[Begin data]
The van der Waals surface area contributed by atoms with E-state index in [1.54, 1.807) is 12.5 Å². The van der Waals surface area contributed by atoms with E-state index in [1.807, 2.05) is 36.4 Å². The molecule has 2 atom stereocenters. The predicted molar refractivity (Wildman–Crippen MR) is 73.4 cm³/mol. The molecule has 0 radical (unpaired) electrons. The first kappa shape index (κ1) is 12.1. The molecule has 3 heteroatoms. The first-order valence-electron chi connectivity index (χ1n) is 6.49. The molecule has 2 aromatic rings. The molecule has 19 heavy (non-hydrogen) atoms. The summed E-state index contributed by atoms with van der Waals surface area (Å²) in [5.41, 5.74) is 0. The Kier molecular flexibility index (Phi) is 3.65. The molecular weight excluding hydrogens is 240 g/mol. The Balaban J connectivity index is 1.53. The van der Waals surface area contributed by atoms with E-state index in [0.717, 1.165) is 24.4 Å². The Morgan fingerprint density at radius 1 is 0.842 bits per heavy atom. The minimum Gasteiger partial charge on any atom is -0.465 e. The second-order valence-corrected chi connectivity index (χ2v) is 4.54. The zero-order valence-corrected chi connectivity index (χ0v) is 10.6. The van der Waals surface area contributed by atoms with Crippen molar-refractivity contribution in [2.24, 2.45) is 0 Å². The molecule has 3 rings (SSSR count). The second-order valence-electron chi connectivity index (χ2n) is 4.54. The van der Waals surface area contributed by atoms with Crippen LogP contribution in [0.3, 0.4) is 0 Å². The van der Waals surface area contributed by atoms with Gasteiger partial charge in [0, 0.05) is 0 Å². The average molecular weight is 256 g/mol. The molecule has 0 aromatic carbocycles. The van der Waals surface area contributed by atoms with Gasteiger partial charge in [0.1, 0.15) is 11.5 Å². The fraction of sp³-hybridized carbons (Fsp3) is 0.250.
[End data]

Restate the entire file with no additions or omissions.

The van der Waals surface area contributed by atoms with E-state index in [1.54, 1.807) is 12.5 Å². The van der Waals surface area contributed by atoms with E-state index in [1.807, 2.05) is 36.4 Å². The molecule has 2 atom stereocenters. The predicted molar refractivity (Wildman–Crippen MR) is 73.4 cm³/mol. The molecule has 0 radical (unpaired) electrons. The first kappa shape index (κ1) is 12.1. The molecule has 3 heteroatoms. The first-order valence-electron chi connectivity index (χ1n) is 6.49. The molecule has 2 aromatic rings. The molecule has 19 heavy (non-hydrogen) atoms. The summed E-state index contributed by atoms with van der Waals surface area (Å²) in [5.41, 5.74) is 0. The Kier molecular flexibility index (Phi) is 3.65. The molecular weight excluding hydrogens is 240 g/mol. The Balaban J connectivity index is 1.53. The van der Waals surface area contributed by atoms with E-state index in [0.717, 1.165) is 24.4 Å². The Morgan fingerprint density at radius 1 is 0.842 bits per heavy atom. The minimum Gasteiger partial charge on any atom is -0.465 e. The second-order valence-corrected chi connectivity index (χ2v) is 4.54. The zero-order valence-corrected chi connectivity index (χ0v) is 10.6. The van der Waals surface area contributed by atoms with Crippen molar-refractivity contribution in [2.24, 2.45) is 0 Å². The molecule has 3 rings (SSSR count). The second-order valence-electron chi connectivity index (χ2n) is 4.54. The van der Waals surface area contributed by atoms with Crippen LogP contribution in [0.3, 0.4) is 0 Å². The van der Waals surface area contributed by atoms with Gasteiger partial charge in [0, 0.05) is 0 Å². The average molecular weight is 256 g/mol. The molecule has 0 aromatic carbocycles. The van der Waals surface area contributed by atoms with Gasteiger partial charge in [0.1, 0.15) is 11.5 Å². The fraction of sp³-hybridized carbons (Fsp3) is 0.250.